The 15 Best George Michael Songs

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The 15 Best George Michael Songs
The 15 Best George Michael Songs

When I was eight years old, my mother was forced to give me “the talk.” “I Want Your Sex,” the lead single from George Michael's solo debut, Faith, was in heavy rotation on MTV during the summer of 1987. I approached my mom, wide-eyed, and asked, “What's monogamy?” Michael writes the word in red lipstick on the naked back of his then-girlfriend, model Kathy Jeung. Quick on her feet, my mother offered a thoughtful, albeit predictably heteronormative, answer: “It's when a man and a woman are married.”

Marrakech International Film Festival I Am Twenty, Zoology, Orphan, A Talk with Abderrahmane Sissako, & More

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Marrakech International Film Festival: I Am Twenty, Zoology, Orphan, A Talk with Abderrahmane Sissako, & More

Lago Film

Marrakech International Film Festival: I Am Twenty, Zoology, Orphan, A Talk with Abderrahmane Sissako, & More

The labyrinthine security apparatus surrounding the Marrakech International Film Festival's red carpet, the high-wattage of its celebrity and auteur attendees, and the live-broadcast-TV slickness of its nightly award ceremonies made for a persistently surreal backdrop. I had to remind myself that the tributes to Paul Verhoeven and Isabelle Adjani also entailed mini-retrospectives across the festival's smaller venues, and the “Tribute to Russian Cinematography” included public screenings of over two dozen movies ranging from Sergei Eisenstein's Battleship Potemkin to Andrey Zvyagintsev's Leviathan. Again, all screenings were free to the registered public. Culture: commodity or charity?

Review: Karl Schoonover and Rosalind Galt’s Queer Cinema in the World

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Review: Karl Schoonover and Rosalind Galt’s Queer Cinema in the World
Review: Karl Schoonover and Rosalind Galt’s Queer Cinema in the World

In a famous essay on Dog Day Afternoon, Fredric Jameson argues that the bank robbery at the film's core, along with its assortment of characters from different class backgrounds, forms an allegory for late capitalism in which the rebellious actions of Sonny (Al Pacino) appeal to the “manifest sympathy of the suburban movie-going audience itself.” However, as Karl Schoonover and Rosalind Galt claim, Jameson's narrative doesn't account for the film's use of “queer intimacy” within its allegory, specifically a scene where Sonny, a queer man, phones his lover. The scene's end reveals the couple's conversation hasn't been private, as others have been monitoring the call all along. Schoonover and Galt highlight that the scene's depiction of “false intimacy” and its suggestion of a world organized by “inhuman terms” demonstrates how “queerness—and its relationships to publicness and privacy, intimacy and worldliness—transpires to be at the heart of Dog Day Afternoon's allegory of late capitalism.”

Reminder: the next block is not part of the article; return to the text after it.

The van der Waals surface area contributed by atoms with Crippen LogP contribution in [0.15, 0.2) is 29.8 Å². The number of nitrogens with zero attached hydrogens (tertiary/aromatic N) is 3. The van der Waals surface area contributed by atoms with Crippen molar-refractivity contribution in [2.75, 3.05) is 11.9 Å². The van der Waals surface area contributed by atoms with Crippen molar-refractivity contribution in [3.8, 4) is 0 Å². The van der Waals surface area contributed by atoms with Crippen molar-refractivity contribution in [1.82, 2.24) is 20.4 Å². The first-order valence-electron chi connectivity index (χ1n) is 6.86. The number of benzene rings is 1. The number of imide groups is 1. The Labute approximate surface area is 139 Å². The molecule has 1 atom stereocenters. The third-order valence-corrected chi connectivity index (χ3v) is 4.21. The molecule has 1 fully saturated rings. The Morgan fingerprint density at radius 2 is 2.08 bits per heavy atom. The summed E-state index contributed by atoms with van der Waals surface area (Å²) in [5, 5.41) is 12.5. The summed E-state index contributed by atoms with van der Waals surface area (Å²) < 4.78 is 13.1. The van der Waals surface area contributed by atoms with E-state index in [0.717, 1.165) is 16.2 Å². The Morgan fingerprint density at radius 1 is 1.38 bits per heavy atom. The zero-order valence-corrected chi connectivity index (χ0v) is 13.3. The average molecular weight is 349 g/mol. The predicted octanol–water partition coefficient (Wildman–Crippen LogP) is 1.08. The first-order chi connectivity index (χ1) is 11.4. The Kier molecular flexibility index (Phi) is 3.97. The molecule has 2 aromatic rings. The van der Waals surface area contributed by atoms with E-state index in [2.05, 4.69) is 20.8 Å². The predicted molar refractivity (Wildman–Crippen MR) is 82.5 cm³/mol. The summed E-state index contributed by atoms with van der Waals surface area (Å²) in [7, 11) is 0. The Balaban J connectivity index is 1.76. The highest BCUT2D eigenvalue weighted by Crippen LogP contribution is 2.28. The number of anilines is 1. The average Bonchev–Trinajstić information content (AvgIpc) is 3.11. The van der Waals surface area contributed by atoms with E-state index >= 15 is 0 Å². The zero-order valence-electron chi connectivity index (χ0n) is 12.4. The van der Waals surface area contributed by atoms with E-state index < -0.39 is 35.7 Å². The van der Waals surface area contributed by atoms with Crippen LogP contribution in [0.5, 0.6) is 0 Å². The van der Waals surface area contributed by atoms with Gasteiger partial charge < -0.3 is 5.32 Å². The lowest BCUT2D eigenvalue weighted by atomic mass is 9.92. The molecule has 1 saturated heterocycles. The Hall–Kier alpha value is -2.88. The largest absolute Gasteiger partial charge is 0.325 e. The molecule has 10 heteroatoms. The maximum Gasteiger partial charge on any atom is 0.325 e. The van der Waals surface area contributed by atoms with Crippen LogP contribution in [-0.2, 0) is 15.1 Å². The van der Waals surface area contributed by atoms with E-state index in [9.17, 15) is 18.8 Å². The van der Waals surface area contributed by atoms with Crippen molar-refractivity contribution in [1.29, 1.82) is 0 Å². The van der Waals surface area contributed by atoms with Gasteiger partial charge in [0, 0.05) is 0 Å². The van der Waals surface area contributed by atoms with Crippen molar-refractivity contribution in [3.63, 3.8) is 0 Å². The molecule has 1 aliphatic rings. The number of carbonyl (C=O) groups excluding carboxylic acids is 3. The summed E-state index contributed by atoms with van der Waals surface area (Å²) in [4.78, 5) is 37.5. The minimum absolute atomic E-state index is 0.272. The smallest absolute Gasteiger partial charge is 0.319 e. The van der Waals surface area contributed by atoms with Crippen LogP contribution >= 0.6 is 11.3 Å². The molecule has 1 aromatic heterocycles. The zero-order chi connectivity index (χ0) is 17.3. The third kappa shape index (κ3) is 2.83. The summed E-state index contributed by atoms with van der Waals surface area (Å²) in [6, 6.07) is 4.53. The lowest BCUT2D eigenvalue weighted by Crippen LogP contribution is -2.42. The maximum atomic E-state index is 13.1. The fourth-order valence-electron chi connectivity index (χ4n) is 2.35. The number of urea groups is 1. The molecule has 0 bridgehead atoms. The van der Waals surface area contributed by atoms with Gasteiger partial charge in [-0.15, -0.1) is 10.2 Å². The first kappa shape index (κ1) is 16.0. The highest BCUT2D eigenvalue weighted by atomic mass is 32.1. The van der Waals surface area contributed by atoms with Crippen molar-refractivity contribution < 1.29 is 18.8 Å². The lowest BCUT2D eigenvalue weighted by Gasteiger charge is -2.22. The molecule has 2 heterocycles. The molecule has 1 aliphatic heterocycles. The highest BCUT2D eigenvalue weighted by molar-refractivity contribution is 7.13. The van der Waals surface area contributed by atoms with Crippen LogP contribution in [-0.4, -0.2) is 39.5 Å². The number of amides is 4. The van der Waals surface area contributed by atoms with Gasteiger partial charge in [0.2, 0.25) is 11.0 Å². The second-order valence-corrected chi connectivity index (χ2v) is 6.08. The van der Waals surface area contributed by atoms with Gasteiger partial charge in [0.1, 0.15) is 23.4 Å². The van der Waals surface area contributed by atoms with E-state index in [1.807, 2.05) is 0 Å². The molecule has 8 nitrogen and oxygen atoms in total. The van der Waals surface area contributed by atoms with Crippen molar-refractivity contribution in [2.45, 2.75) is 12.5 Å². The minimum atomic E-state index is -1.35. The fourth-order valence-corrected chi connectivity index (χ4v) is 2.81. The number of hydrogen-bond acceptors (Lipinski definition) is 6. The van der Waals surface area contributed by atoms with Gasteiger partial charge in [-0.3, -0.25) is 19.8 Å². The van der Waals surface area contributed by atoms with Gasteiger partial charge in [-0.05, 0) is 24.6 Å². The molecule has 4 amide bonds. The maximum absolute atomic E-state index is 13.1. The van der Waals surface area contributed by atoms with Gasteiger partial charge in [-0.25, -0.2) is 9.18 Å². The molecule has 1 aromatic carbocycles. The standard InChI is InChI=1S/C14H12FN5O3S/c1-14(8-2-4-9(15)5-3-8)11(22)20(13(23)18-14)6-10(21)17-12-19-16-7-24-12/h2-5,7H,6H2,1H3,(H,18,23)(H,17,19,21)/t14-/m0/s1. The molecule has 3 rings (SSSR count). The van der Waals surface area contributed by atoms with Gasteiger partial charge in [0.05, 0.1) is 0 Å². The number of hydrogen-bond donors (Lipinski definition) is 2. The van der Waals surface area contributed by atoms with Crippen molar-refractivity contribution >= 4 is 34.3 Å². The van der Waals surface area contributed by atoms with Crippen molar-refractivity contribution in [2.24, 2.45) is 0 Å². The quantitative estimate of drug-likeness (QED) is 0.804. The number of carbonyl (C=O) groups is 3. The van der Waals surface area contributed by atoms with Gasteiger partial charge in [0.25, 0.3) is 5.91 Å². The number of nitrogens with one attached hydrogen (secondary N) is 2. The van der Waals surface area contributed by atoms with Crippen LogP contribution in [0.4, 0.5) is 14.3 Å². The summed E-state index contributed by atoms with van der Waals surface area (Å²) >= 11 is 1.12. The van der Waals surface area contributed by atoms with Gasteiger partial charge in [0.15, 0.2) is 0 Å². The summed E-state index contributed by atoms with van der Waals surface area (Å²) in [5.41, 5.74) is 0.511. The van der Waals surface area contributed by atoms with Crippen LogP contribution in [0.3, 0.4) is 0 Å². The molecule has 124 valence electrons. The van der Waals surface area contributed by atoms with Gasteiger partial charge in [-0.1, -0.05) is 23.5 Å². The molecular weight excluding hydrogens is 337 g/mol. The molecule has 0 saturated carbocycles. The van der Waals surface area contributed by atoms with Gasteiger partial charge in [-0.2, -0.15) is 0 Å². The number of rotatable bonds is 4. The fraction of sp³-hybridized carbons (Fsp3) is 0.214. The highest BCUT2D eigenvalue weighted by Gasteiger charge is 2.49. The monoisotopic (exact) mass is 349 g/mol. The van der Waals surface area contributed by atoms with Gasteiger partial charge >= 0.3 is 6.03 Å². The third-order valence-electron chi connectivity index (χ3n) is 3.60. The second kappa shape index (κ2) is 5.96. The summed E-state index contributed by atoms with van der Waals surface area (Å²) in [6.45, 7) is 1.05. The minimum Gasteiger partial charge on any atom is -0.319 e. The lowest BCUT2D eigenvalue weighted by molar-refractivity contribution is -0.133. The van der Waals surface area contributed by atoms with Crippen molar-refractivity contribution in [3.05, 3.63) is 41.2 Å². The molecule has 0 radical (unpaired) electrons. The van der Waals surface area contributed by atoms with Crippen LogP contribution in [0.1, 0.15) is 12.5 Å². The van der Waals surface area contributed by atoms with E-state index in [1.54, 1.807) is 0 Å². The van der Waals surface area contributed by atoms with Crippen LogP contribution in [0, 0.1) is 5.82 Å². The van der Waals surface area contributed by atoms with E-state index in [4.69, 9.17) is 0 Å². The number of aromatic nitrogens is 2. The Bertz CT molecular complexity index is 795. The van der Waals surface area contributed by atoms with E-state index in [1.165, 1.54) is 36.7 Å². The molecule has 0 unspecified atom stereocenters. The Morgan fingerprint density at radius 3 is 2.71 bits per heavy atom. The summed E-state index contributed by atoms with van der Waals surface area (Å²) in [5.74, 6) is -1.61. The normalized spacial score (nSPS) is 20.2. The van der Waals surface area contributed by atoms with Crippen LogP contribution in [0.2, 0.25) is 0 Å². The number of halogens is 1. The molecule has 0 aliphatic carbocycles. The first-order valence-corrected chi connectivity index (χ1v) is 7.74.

Mar del Plata International Film Festival Honoring Masao Adachi, Anti-Porno, We Are the Flesh, & More

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Mar del Plata International Film Festival 2016: Honoring Masao Adachi, Anti-Porno, We Are the Flesh, & More

Arrow Films

Mar del Plata International Film Festival 2016: Honoring Masao Adachi, Anti-Porno, We Are the Flesh, & More

With its beaches and maritime climate, Mar del Plata has been hailed as the Cannes of Latin America. The Argentine city merits the title in some ways, as Mar del Plata hosts the only A-list film festival in the region, the Mar del Plata International Film Festival, which pools a considerable number of films from top European festivals. This year's slate was a fair representation of the festival's ambition to mirror Western trends, featuring Cristi Piu's Sieranevada, Oliver Assayas's Personal Shopper, Hong sang-soo's Yourself and Yours, Radu Jude's Scarred Hearts, and Lav Diaz's The Woman Who Left.

The Walking Dead Recap Season 7, Episode 8, "Hearts Still Beating"

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The Walking Dead Recap: Season 7, Episode 8, "Hearts Still Beating"

Gene Page/AMC

The Walking Dead Recap: Season 7, Episode 8, "Hearts Still Beating"

This season's start was as bleak as any in The Walking Dead's history, but the show's midseason finale closed on a major note of hope. Tested by the fire of Negan's (Jeffrey Dean Morgan) sadistic dictatorship, Rick (Andrew Lincoln) and most of his core group wound up stronger than ever, determined to stand up to their tormentor—and to do it together. “Hearts Still Beating” ends on a shadowy figure who's spying on our survivors, the close-up of his (or her?) boots establishing that it's the same person who shadowed Aaron (Ross Marquand) and Rick on their supply run earlier that day.